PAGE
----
How soon should introductions be made?

Avatar for Cmmelissa
iVillage Member
Registered: 11-13-2008
How soon should introductions be made?
8
Tue, 09-10-2013 - 2:24pm

How soon should the children be introduced to the new girlfriend/boyfriend?  Should there be some type of commitment made before introductions?  

How do you feel about them sleeping over when the children are in the house?

iVillage Member
Registered: 12-12-2002
Fri, 09-13-2013 - 5:49pm
I think a parent should introduce their SO whenever they are ready.  For me, it was a feeling, no set amount of time or commitment. 
I have no issue with SOs spending the night.  My ex did.  He got to learn that he can't control what happens during my parenting time.

Okmrsmommy-36, CPmom to DD-16 and DS-14

iVillage Member
Registered: 07-07-2011
Tue, 09-17-2013 - 3:38pm
I think that there has to be some form of commitment before you meet the children, it's not good for the kids to have random adults come in and out of their lives. As far as sleepovers are concerned, I think it depends on the age of the children and how long the relationship has been going on. I wouldn't want random women sleeping over when my ex has custody of the children, just like I wouldn't want random men in my home when they are here. I'm teaching my children that sex is something to be valued, and you should show them that by example.
iVillage Member
Registered: 12-12-2002
Tue, 09-17-2013 - 7:41pm
>>>I think that there has to be some form of commitment before you meet the children, it's not good for the kids to have random adults come in and out of their lives.<<<
Why?  People, in general, have people come in and out of their lives all the time, whether they be romantic partners, friends, co-workers, friends from school, neighbors, etc.  It's one of the natural parts of life. 

Okmrsmommy-36, CPmom to DD-16 and DS-14

iVillage Member
Registered: 11-28-1999
Thu, 09-19-2013 - 1:46pm

I think it depends on the age of the kids.  A co worker or neighbor is not the same as a romantic partner.  Your neighbor may be a nice person but it's not expected they will be part of the family.  Some single parents will bring in the new partner too quickly, have them spend a lot of time with the child, the child bonds to that person and maybe even thinks this person is almost in a parental role, then they are gone.  It's just not fair to the child.  If someone is introduced as just "mom's friend", well she can have a lot of friends and maybe the person is just around on a casual basis once in a while that's one thing, but I think it's damaging to young children to put them in a situation where they are allowed to get very attached to someone and then that person is gone.  Sometimes it can't be prevented but the parent has to use good judgment.  I think if the kids are teenagers, they can understand that just because you go on a date with someone it doesn't mean you are going to end up married.  When I got divorced my kids were very young, so I never introduced anyone I dated to them until the guy who ended up being my 2nd DH--we hadn't actually dated that long, but we just knew we were serious.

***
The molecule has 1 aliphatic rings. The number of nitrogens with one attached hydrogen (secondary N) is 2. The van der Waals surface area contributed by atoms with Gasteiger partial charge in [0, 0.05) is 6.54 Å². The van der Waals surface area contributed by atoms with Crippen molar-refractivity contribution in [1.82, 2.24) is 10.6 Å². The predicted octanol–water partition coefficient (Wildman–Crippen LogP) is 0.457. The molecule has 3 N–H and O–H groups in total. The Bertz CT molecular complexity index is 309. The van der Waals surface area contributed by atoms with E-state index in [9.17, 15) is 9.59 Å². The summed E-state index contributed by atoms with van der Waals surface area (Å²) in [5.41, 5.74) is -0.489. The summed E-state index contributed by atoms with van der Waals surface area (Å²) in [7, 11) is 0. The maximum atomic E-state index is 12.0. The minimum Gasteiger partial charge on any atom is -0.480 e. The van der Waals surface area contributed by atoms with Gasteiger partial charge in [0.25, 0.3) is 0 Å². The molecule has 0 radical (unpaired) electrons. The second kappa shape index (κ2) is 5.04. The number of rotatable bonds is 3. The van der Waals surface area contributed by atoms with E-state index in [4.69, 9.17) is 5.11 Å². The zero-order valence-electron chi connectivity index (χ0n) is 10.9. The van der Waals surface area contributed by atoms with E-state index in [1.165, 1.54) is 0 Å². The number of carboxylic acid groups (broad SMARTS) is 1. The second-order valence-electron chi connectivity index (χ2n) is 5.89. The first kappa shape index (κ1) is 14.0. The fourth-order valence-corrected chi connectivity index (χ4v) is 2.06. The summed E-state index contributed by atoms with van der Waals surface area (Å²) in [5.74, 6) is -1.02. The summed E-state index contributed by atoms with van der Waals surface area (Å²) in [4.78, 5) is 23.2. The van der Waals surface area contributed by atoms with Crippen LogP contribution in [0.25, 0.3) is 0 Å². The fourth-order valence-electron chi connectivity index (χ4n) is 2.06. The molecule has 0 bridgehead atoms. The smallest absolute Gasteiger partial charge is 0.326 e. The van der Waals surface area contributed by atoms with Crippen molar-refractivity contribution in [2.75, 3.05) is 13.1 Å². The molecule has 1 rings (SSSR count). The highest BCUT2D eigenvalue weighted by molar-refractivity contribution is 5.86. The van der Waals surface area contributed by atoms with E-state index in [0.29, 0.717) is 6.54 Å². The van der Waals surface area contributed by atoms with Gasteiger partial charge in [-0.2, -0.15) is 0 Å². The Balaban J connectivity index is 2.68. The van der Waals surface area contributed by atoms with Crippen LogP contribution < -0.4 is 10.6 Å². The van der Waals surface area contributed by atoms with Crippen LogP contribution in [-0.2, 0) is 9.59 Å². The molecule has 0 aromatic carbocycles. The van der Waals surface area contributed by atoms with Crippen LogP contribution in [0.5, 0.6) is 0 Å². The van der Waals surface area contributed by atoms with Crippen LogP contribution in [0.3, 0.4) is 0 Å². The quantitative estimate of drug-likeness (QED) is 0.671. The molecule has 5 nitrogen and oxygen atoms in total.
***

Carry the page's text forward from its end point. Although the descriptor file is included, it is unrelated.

iVillage Member
Registered: 12-12-2002
Thu, 09-19-2013 - 8:22pm

A co-worker or neighbor or a family friend can be just like the parent's romantic partner, at least in the kid's eyes.  I'm highly engaged in the lives of my high school friend's kids.  We aren't romantic, but I see her kids 3-7 days a week.  Considering they are a military family, if they get sent to Japan this spring, the kids, at least the older two, likely would not see me again at least not while they're minors.  Stuff happens.

I've never been inclined to hide anyone I'm dating from my kids, or vice versa.  And even though my kids were young when I divorced, they were never confused about that.

Okmrsmommy-36, CPmom to DD-16 and DS-14

Avatar for Cmmelissa
iVillage Member
Registered: 11-13-2008
Mon, 09-23-2013 - 1:39pm

I was talking to a friend of mine who lives in TN, and she said that in her state, an overnight "guest" when the kids are present were grounds to lose your visitation or have the residential parent changed.    Does anyone know if other states have similar restrictions?

iVillage Member
Registered: 12-12-2002
Mon, 09-23-2013 - 11:29pm

I believe there are still several states with this intrusive, antiquated protocol.  Even worse is the Judges who independently decide to go this route. 

Okmrsmommy-36, CPmom to DD-16 and DS-14

Community Leader
Registered: 07-26-1999
Thu, 10-03-2013 - 1:03pm

Cmmelissa wrote:
<p>I was talking to a friend of mine who lives in TN, and she said that in her state, an overnight "guest" when the kids are present were grounds to lose your visitation or have the residential parent changed.    Does anyone know if other states have similar restrictions?</p>

I don't know of too many states that its mandatory, but it is pretty common.  I agree with the premise personally, but I know many people who don't agree with it at all.

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